Boies Schiller Flexner is replenishing its ranks after suffering defections in recent months as firm revenues fell and controversy around some of clients swirled.
The firm Tuesday said it brought on former Justice Department official Alison Anderson as a Los Angeles-based partner in the investigations and white-collar practice. She’s the third lawyer hire since May, but none of those pickups have been partners jumping from competing firms.
Boies Schiller earlier this month recruited international arbitration attorney Ben Love as a partner in its international arbitration group. He joined the firm’s New York and Washington offices from Reed Smith, where he was an associate specializing in international and public international law, focusing on energy and natural resources.
The hires follow a string of difficulties for Boies Schiller. The New York Times fired the firm in 2017 after name partner David Boies helped hire a private investigation firm with ties to Israeli intelligence agencies to collect information about women who had accused Hollywood producer Harvey Weinstein of sexual misconduct.
The firm reported a 38% decline in gross revenue last year, trimming profits per partner by nearly a third, according to The American Lawyer. Its attorney headcount has fallen by more than 40% over the last two years.
Among those leaving Boies Schiller recently have been Heather King, a partner who spent more than a year as legal chief for Theranos, the blood testing startup whose founder Elizabeth Holmes is currently on trial in California. Litigator Karen Chesley also recently left the firm for an in-house job at the Times, the company confirmed, less than four years after it parted ways with Boies Schiller.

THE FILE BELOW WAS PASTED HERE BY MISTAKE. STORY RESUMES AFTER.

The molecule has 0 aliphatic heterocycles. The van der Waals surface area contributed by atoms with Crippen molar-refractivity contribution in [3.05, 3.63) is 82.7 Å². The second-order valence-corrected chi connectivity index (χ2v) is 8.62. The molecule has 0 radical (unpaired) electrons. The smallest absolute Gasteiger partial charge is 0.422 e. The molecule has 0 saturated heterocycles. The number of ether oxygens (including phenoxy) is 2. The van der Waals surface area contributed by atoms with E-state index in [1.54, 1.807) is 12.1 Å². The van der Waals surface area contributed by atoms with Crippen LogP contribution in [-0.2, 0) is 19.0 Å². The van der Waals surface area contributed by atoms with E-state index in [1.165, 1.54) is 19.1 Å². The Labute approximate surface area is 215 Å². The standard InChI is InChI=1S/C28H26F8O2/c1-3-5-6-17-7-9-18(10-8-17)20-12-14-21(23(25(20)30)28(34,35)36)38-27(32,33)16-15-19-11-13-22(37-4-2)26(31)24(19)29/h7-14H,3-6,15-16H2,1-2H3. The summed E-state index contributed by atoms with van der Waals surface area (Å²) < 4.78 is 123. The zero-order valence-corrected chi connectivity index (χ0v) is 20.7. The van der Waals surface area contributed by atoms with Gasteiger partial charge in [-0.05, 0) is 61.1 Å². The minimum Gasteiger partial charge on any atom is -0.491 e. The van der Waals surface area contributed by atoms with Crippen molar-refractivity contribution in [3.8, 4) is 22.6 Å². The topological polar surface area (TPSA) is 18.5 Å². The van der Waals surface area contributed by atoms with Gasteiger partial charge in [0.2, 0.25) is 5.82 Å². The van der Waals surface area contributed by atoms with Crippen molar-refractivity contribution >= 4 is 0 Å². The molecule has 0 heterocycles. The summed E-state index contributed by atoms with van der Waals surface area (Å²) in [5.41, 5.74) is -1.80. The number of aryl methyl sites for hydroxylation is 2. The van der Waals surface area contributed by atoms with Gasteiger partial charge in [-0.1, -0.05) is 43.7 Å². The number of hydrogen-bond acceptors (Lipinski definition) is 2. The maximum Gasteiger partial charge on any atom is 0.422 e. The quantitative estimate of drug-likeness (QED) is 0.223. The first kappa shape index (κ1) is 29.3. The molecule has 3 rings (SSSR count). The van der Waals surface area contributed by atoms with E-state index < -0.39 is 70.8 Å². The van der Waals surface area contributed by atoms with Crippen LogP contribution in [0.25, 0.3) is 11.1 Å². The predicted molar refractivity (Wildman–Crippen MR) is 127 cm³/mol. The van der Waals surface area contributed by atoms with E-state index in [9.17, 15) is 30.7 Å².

Natasha Harrison, the London attorney viewed as David Boies‘ successor in running the firm, said this month she would be stepping away from its leadership ranks.
Anderson, the new hire, had been an assistant deputy chief at Justice. She worked in the criminal division’s fraud section for nearly a decade, first as a trial attorney in the securities and financial fraud unit, and then as assistant deputy chief in the strategy, policy and training unit.
She investigated and litigated large corporate fraud cases, including some that went to jury trials. She also supervised criminal corporate resolutions, evaluated corporate compliance programs and was involved with monitoring corporations.
“When I looked at the options for where to begin my private practice, Boies Schiller was the obvious choice,” Anderson said in a statement. “The firm’s reputation for taking on highly sensitive, multifaceted investigations and white-collar investigations is a perfect match for the type of work I did at the DOJ.”
Her work at Boies Schiller will include regulatory or criminal investigations on behalf of clients, as well as independent internal investigations, the firm said in its announcement.
“Alison joins a long line of prosecutors and other government officials who have chosen to develop their practice here,” said Matthew L. Schwartz, a managing partner. “Her addition bolsters our already deep bench strength.”
In May, Boies Schiller recruited Florida U.S. District Judge Ursula Ungaro as a partner in Miami. She retired from the bench to join the firm.
Ungaro had been appointed by President George H.W. Bush and served in the Southern District of Florida for 28 years. The firm said at the time she would be working in the white-collar area on investigations and corporate monitoring as well as commercial litigation.